The Death of Three Square Meals?
Sheila Dillon looks at the rise of the 'grab n go' grazing culture and asks if snacking is killing the tradition of three square meals a day.
Hectic lifestyles are increasing the demand for ready-made, 'grab n go' convenient foods. Today's time pressed commuters buy bagels at the station or carry breakfast bars in their briefcase. Retailers have led this change - offering snack size portions and handy grab packs to stave off hunger. Gourmet 'food on the go' has been identified as a key growth sector and sales are increasing. Sheila Dillon asks if, in our hurry, we've forgotten the value of three square meals a day, eaten at a table at set mealtimes.
She meets restaurant guide writer Richard Harden who takes her on a whistle-stop tour of the speedy choices on offer including the fashion for "the small plate menu". There's now no distinction between lunch and dinner - if you fancy a steak at 4pm most cities will be able to help. Consequently people seem to be losing track of when and how much they can eat. It's all just one long munchfest.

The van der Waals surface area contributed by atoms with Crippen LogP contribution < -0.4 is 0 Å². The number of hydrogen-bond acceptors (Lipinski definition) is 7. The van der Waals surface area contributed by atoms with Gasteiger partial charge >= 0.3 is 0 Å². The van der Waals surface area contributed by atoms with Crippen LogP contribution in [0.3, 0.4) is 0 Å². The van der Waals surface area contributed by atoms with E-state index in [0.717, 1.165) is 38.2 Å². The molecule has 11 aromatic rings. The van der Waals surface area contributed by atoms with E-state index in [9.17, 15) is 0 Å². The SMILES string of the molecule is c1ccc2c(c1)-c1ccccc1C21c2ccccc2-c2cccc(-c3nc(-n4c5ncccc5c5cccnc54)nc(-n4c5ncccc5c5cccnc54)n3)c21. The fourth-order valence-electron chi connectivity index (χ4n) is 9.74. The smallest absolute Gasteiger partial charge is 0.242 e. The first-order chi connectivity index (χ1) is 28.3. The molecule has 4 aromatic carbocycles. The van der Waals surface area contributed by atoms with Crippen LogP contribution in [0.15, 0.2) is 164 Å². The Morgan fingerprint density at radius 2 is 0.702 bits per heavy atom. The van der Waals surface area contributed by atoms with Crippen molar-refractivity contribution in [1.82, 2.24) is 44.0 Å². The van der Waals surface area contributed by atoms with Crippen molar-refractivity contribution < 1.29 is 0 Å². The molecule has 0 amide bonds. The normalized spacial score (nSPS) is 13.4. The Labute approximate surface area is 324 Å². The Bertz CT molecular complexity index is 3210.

Sheila also hears from staff and children at a Nottinghamshire school where pupils were arriving having had no breakfast and sometimes no dinner. Their response was to offer free breakfasts to those from families on low incomes but their experience offers some revealing insights into the eating habits of children across all incomes.
With so many snacks to choose from, do those "on the go" have more nutritious options than simply crisps and a chocolate bar or should we be asking if there is a more serious cost to this new bite-sized way of eating? What is the true cost of speed and convenience?
Produced in Bristol by Anne-Marie Bullock.